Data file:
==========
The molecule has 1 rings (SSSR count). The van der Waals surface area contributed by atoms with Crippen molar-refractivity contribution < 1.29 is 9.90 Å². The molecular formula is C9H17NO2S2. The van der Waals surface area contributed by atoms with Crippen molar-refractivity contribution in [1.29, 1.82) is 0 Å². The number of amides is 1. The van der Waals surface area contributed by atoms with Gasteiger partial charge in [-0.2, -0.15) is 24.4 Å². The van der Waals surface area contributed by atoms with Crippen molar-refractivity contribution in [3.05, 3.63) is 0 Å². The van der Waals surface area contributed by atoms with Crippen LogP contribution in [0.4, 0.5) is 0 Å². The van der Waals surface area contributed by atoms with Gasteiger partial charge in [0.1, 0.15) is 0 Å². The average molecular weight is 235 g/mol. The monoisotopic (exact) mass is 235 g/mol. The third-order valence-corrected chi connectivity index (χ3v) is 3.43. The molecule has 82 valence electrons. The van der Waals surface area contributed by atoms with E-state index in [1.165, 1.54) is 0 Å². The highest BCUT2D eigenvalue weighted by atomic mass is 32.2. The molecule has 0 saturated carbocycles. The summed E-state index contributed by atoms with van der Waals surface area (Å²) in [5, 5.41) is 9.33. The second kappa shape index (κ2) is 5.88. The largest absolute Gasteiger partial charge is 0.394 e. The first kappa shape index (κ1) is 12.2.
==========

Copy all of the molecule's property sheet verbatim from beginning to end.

The molecule has 1 rings (SSSR count). The van der Waals surface area contributed by atoms with Crippen molar-refractivity contribution < 1.29 is 9.90 Å². The molecular formula is C9H17NO2S2. The van der Waals surface area contributed by atoms with Crippen molar-refractivity contribution in [1.29, 1.82) is 0 Å². The number of amides is 1. The van der Waals surface area contributed by atoms with Gasteiger partial charge in [-0.2, -0.15) is 24.4 Å². The van der Waals surface area contributed by atoms with Crippen molar-refractivity contribution in [3.05, 3.63) is 0 Å². The van der Waals surface area contributed by atoms with Crippen LogP contribution in [0.4, 0.5) is 0 Å². The van der Waals surface area contributed by atoms with Gasteiger partial charge in [0.1, 0.15) is 0 Å². The average molecular weight is 235 g/mol. The monoisotopic (exact) mass is 235 g/mol. The third-order valence-corrected chi connectivity index (χ3v) is 3.43. The molecule has 82 valence electrons. The van der Waals surface area contributed by atoms with E-state index in [1.165, 1.54) is 0 Å². The highest BCUT2D eigenvalue weighted by atomic mass is 32.2. The molecule has 0 saturated carbocycles. The summed E-state index contributed by atoms with van der Waals surface area (Å²) in [5, 5.41) is 9.33. The second kappa shape index (κ2) is 5.88. The largest absolute Gasteiger partial charge is 0.394 e. The first kappa shape index (κ1) is 12.2.